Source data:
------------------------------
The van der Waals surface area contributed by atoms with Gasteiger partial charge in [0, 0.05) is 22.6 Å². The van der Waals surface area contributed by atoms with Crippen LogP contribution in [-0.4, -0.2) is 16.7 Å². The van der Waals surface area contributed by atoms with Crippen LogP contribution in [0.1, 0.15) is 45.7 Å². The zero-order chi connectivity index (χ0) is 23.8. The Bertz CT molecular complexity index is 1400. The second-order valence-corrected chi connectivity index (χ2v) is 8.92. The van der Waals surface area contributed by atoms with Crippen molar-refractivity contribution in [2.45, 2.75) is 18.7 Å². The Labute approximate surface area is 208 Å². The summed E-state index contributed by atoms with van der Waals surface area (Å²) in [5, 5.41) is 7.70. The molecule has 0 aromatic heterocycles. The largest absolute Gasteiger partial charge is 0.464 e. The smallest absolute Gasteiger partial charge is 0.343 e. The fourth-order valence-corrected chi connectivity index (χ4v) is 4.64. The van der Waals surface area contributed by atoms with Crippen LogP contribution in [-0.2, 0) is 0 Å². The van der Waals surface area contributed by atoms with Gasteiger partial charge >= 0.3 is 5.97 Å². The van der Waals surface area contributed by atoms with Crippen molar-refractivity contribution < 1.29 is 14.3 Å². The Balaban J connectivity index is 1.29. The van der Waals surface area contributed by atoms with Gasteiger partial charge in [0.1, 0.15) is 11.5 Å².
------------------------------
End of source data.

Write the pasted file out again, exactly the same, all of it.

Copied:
The van der Waals surface area contributed by atoms with Gasteiger partial charge in [0, 0.05) is 22.6 Å². The van der Waals surface area contributed by atoms with Crippen LogP contribution in [-0.4, -0.2) is 16.7 Å². The van der Waals surface area contributed by atoms with Crippen LogP contribution in [0.1, 0.15) is 45.7 Å². The zero-order chi connectivity index (χ0) is 23.8. The Bertz CT molecular complexity index is 1400. The second-order valence-corrected chi connectivity index (χ2v) is 8.92. The van der Waals surface area contributed by atoms with Crippen molar-refractivity contribution in [2.45, 2.75) is 18.7 Å². The Labute approximate surface area is 208 Å². The summed E-state index contributed by atoms with van der Waals surface area (Å²) in [5, 5.41) is 7.70. The molecule has 0 aromatic heterocycles. The largest absolute Gasteiger partial charge is 0.464 e. The smallest absolute Gasteiger partial charge is 0.343 e. The fourth-order valence-corrected chi connectivity index (χ4v) is 4.64. The van der Waals surface area contributed by atoms with Crippen LogP contribution in [-0.2, 0) is 0 Å². The van der Waals surface area contributed by atoms with Gasteiger partial charge >= 0.3 is 5.97 Å². The van der Waals surface area contributed by atoms with Crippen molar-refractivity contribution < 1.29 is 14.3 Å². The Balaban J connectivity index is 1.29. The van der Waals surface area contributed by atoms with Gasteiger partial charge in [0.1, 0.15) is 11.5 Å².